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Kv Question

Old 08-10-2005, 04:43 PM
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rfg06
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Default Kv Question

Alright, I need the lowdown on a motor's kilovolt rating. I understand that a Kv rating is the rpm a motor will spin at per volt. But what is the difference between a high kilovolt motor and a lower kilovolt motor ( Besides the rpm difference)???? I'll use the e-flite brushless park 370 brushless motor for example. There is a 4100Kv version and also a 5400Kv model. What is the difference between these motors? Thanks in advance
Old 08-10-2005, 07:57 PM
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michpittsman
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Default RE: Kv Question

There is also a 3600kv Eflite Park370 inrunner; I have one in my Ulti. Typically, the high-kv rated motors are designed more for 2S lipo power and the low-kv are for 3S power. The technical explanation eludes me. When the Eflite Ultimate first was released, 4100kv and the 2S pack were recommended; when I got mine, Horizon went to the 3600kv and the 3S pack as the way to go. Everybody pretty much stuffs a 3S pack in the plane now regardless of the kv rating....Jim
Old 08-11-2005, 12:16 AM
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jooNorway
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Default RE: Kv Question

This is the way I see it:

If you want a motor for a plane that flies fast (acro etc) then you use a high-pitched prop. Then I look for a motor with a higher kV-number.
On slowfliers and 3D-capable planes where the prop used have larger diameter and low pitch to have thrust at low speed then I want a low kV-number.

Two "identical" motors, same weight and same watt but different kV for example: The one with higher kV have "course" windings, allowing more current. Gets the most thrust at higher RPM. The one with lower kV have thinner windings, making a stronger magnetic field at lower current but would use higher voltage to get the strength.

If you want to use a gearbox you go for a high kV motor of course.

If you want a motor for a fan you go for a motor with a very high kV...

And so on.

Old 08-17-2005, 09:33 PM
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jdetray
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Default RE: Kv Question

In very general terms ...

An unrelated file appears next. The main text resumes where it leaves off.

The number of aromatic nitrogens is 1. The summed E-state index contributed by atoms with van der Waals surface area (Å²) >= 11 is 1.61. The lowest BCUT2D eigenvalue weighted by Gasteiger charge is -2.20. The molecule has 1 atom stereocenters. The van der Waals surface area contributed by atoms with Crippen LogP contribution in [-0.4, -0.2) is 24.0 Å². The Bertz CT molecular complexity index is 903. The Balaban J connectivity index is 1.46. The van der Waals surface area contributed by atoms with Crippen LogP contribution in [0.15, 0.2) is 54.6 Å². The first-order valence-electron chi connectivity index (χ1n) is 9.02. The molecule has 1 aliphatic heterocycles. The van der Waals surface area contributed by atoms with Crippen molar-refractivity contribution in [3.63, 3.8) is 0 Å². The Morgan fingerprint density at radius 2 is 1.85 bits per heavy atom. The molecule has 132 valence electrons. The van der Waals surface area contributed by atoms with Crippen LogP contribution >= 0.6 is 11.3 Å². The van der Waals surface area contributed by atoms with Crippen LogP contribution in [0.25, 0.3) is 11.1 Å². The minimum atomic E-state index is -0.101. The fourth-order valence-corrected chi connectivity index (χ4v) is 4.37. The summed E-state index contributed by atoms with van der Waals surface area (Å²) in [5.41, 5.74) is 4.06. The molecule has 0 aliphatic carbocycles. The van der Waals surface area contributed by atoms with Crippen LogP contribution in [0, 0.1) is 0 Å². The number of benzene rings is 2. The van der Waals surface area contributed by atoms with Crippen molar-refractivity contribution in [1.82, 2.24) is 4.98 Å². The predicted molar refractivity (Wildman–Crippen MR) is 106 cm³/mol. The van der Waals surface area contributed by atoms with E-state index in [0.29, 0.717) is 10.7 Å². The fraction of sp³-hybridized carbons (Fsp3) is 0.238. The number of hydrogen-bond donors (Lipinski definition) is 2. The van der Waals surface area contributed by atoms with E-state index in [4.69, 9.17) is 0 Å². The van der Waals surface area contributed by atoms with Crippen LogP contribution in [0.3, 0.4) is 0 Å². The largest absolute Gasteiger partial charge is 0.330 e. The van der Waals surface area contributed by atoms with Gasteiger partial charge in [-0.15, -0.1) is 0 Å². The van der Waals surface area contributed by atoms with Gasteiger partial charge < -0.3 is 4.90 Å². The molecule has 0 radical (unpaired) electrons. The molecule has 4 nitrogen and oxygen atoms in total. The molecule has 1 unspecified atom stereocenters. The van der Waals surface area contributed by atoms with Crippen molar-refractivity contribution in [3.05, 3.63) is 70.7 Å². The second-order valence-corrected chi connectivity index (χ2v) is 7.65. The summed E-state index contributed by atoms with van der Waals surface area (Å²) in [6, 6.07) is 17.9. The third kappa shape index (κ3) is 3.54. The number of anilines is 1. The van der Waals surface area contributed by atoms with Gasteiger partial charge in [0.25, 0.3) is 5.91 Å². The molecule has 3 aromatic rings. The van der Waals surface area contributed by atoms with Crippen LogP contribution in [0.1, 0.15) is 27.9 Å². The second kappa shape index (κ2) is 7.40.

High Kv yields high RPM and low torque, suitable for spinning a small prop on a fast plane or for use in a geared power system.
Low Kv yields low RPM and high torque, suitable for spinning a large prop on a slow flyer or 3D type plane.

The Kv rating does not relate to the battery voltage (2S or 3S) that should be used. Plenty of high Kv motors run superbly on 3S. The proper battery voltage for a power system depends on many things in addition to Kv.

- Jeff
Old 08-18-2005, 02:02 AM
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jooNorway
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Default RE: Kv Question

jdetray: Yes everything is in very general terms

But maybe the thing about "equal" motors, different kV and voltage I mentioned were too vague? Would like to use some examples, taking the AXI2826/xx motors: there are three different winded variantes of them, the 2826/8 take 8-12 cells, the 2826/10 would like 10-16 cells and the 2826/12 is for 10-18 cells. Just trying to indicate that low kV-rated motors as the 2826/12 often (and in general terms) like the higher voltages. As mentioned, due to more and thinner windings.

Which in fact means we try to say the same thing, but have different entries and ways to try to state it...
Old 08-18-2005, 05:47 AM
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Default RE: Kv Question


ORIGINAL: rfg06

Alright, I need the lowdown on a motor's kilovolt rating. I understand that a Kv rating is the rpm a motor will spin at per volt. But what is the difference between a high kilovolt motor and a lower kilovolt motor ( Besides the rpm difference)???? I'll use the e-flite brushless park 370 brushless motor for example. There is a 4100Kv version and also a 5400Kv model. What is the difference between these motors? Thanks in advance
Important note on these motors. Watch the amp drawl!
Per their spec sheet. 4100kv is 6 amps MAX. The 5400kv is 7 amps MAX.
Old 08-18-2005, 05:49 AM
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ron_van_sommeren
 
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Default RE: Kv Question

ORIGINAL: jdetray
High Kv yields high RPM and low torque, suitable for spinning a small prop on a fast plane or for use in a geared power system.
Low Kv yields low RPM and high torque, suitable for spinning a large prop on a slow flyer or 3D type plane.
Assuming the same motor/stator dimensions.

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